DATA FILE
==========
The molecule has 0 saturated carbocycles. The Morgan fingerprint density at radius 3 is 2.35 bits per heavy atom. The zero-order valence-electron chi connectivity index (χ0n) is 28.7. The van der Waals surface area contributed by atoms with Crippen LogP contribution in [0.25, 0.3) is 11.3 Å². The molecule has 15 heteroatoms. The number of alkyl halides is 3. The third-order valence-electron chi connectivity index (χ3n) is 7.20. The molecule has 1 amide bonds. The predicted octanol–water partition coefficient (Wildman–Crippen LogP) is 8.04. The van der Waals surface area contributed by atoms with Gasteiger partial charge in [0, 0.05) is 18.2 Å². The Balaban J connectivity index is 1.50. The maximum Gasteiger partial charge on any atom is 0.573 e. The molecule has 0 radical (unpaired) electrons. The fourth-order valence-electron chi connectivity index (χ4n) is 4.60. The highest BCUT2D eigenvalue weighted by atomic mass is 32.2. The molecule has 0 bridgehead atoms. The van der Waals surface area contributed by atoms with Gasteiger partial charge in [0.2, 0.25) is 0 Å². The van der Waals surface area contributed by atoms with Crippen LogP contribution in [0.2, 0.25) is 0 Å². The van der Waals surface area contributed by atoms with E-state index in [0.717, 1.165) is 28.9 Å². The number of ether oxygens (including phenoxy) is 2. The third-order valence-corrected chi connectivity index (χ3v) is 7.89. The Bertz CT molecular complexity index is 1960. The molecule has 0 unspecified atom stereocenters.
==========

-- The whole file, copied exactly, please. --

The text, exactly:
The molecule has 0 saturated carbocycles. The Morgan fingerprint density at radius 3 is 2.35 bits per heavy atom. The zero-order valence-electron chi connectivity index (χ0n) is 28.7. The van der Waals surface area contributed by atoms with Crippen LogP contribution in [0.25, 0.3) is 11.3 Å². The molecule has 15 heteroatoms. The number of alkyl halides is 3. The third-order valence-electron chi connectivity index (χ3n) is 7.20. The molecule has 1 amide bonds. The predicted octanol–water partition coefficient (Wildman–Crippen LogP) is 8.04. The van der Waals surface area contributed by atoms with Gasteiger partial charge in [0, 0.05) is 18.2 Å². The Balaban J connectivity index is 1.50. The maximum Gasteiger partial charge on any atom is 0.573 e. The molecule has 0 radical (unpaired) electrons. The fourth-order valence-electron chi connectivity index (χ4n) is 4.60. The highest BCUT2D eigenvalue weighted by atomic mass is 32.2. The molecule has 0 bridgehead atoms. The van der Waals surface area contributed by atoms with Gasteiger partial charge in [0.2, 0.25) is 0 Å². The van der Waals surface area contributed by atoms with Crippen LogP contribution in [0.2, 0.25) is 0 Å². The van der Waals surface area contributed by atoms with E-state index in [0.717, 1.165) is 28.9 Å². The number of ether oxygens (including phenoxy) is 2. The third-order valence-corrected chi connectivity index (χ3v) is 7.89. The Bertz CT molecular complexity index is 1960. The molecule has 0 unspecified atom stereocenters.